Toronto Thumbs writes: "When discussing a video game, I'm often inclined to think about elements outside of the game's mechanics and how they add or take away from the core game-play of the title. With classic gaming this isn't so much an issue. Early video games offered little story outside of the game's goal. Space Invaders had you hunkering down, shooting at oncoming waves of alien invaders until you could do so no longer. That was it, and that was all you really needed to know.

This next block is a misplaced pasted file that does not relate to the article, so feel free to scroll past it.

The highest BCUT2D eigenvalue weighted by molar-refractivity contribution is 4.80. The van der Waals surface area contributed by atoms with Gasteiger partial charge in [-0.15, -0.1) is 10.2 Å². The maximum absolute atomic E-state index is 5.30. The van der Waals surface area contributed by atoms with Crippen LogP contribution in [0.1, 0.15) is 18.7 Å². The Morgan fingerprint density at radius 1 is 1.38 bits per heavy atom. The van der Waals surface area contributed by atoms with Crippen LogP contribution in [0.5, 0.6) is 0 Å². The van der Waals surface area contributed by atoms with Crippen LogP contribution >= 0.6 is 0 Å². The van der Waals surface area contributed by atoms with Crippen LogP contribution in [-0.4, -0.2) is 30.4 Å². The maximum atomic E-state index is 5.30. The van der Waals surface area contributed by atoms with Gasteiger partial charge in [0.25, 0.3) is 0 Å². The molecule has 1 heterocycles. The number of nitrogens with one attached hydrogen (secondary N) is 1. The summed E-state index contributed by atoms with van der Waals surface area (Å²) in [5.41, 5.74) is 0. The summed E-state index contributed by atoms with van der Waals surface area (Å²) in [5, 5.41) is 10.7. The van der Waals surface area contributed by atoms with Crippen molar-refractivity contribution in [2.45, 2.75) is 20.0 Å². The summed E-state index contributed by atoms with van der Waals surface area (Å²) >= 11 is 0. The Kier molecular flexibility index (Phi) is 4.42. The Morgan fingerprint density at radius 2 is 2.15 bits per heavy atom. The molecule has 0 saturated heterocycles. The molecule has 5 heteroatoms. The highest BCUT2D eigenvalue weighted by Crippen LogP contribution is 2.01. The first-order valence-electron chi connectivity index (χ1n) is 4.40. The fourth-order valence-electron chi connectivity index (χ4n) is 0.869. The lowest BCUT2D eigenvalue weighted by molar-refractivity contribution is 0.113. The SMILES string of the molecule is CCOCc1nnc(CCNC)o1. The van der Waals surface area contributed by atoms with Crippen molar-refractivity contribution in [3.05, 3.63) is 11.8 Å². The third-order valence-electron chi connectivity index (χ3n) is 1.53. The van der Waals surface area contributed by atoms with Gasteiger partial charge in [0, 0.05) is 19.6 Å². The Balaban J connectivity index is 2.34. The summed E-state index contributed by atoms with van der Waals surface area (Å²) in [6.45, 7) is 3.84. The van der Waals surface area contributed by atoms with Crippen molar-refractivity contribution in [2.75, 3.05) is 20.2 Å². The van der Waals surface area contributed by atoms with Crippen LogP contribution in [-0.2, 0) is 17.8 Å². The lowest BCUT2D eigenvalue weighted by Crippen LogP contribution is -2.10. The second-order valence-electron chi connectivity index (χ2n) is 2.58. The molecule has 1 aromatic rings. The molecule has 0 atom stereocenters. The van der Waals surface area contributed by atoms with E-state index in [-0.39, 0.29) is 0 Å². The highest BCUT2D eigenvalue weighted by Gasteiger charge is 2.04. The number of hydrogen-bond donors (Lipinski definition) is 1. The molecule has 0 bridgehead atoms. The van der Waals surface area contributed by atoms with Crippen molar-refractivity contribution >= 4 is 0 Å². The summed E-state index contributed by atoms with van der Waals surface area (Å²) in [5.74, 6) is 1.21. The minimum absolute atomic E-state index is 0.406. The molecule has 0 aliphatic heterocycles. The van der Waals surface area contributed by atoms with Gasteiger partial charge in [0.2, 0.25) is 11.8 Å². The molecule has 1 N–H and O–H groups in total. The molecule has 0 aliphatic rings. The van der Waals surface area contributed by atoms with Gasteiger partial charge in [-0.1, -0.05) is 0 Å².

With games having branched out to seemingly compete with other forms of entertainment, we've seen the introduction of full-motion video, computer-generated cut-scenes, and more recently quick time events. This is all in an effort to make video gaming a more immersing experience to the player. Now think back to the early arcade titles. While playing Pac-Man, does anything exist other than your incessant need to consume every pellet on screen while avoiding the ghosts in their aggressive state? I would say that's an immersing game. With the exception of the humourous cut-scenes between certain stages (which also serve to give the player a quick rest), there is nothing that would take the player out of the game."